in seeking out a company regionally based here that employs very
progressive and very open-minded practices that they use in farming
their salmon. This company employs a lot of local fishermen from
their local community, as not only part of their labor force, but
as part of the group that guides their practices and guides their
company. And we feel very good about supporting those efforts.
Do you feel it's true that this company is able to minimize disease
and therefore not use as many chemicals?
Some of the reasons that
we choose this particular aquaculture company for farm-raised Atlantic
salmon that we serve here at this restaurant are because their farming
practices have low density of population. Low density is really
key. Also, where they locate their net pens. They are in very active
moving waters, cold temperatures because their fish are not as subject
to disease and pests. So therefore they don't have to treat their
salmon with pesticides and with antibiotics as a routine means of
operation as other companies have to. They are willing to produce
less salmon to produce better salmon in a better environment and
I believe that that's one of the keys to successful and sustainable
We know several local
fishermen and one of the things they tell me is that their fishing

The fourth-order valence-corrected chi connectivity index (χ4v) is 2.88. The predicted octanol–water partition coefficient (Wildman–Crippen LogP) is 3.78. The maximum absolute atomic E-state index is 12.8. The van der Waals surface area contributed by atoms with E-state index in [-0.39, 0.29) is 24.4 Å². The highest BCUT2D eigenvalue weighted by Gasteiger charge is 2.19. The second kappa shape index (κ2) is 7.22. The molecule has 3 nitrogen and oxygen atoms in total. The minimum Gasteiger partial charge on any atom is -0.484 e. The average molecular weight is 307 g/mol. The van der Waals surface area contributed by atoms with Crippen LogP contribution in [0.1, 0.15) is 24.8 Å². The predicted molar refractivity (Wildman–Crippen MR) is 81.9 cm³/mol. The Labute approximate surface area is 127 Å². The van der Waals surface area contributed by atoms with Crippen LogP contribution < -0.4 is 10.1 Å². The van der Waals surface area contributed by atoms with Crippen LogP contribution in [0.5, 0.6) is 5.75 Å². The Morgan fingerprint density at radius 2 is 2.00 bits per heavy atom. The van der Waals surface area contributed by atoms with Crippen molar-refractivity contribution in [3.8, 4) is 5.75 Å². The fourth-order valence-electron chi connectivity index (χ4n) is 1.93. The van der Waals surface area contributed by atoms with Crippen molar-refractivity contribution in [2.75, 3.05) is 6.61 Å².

patterns have changed as aquaculture has grown up, especially salmon
along the eastern seaboard and into Canada and Nova Scotia and Bay
of Fundi because of these issues of pesticides in the water. They
tell me that the wild fish stocks won't even go near those pens
anymore. They're no longer swimming by there.
One of the reasons that
fishermen say that there are no longer any cod around the Bay of
Fundi is because of the proliferation of salmon aquaculture farms
and what's being put in to the ecosystem locally there as a result
of these treatments of antibiotics and pesticides and feed decomposition
of feed and effluence, that the wild stock is not interested in
that water anymore.
In some sense the wild
fishermen should play more of the role of guides in some sort of
sense. They certainly have a first-hand knowledge of how the changes
have been occurring in the water. And the local fishermen here in
New England are not happy to dump bycatch, they're not happy to
knowingly put fish overboard that are going to die in the water
within their nature. It really rubs them the wrong way.
Fishermen's wives are
good about it, too. They're sometimes more vocal than the men. Gloucester
and New Bedford, when they imposed restrictions a few years ago,
it was really fishermen's wives who were on the picket line.
How about shrimp? Can you give us an overview of how you select
Shrimp in restaurants
is such a popular menu item that we almost have to have shrimp the
majority of the year. During the winter months, sometimes into April,
we're often able to serve ocean-caught Maine shrimp around here.
They are small red, sweet. Shrimp that generally swim in deeper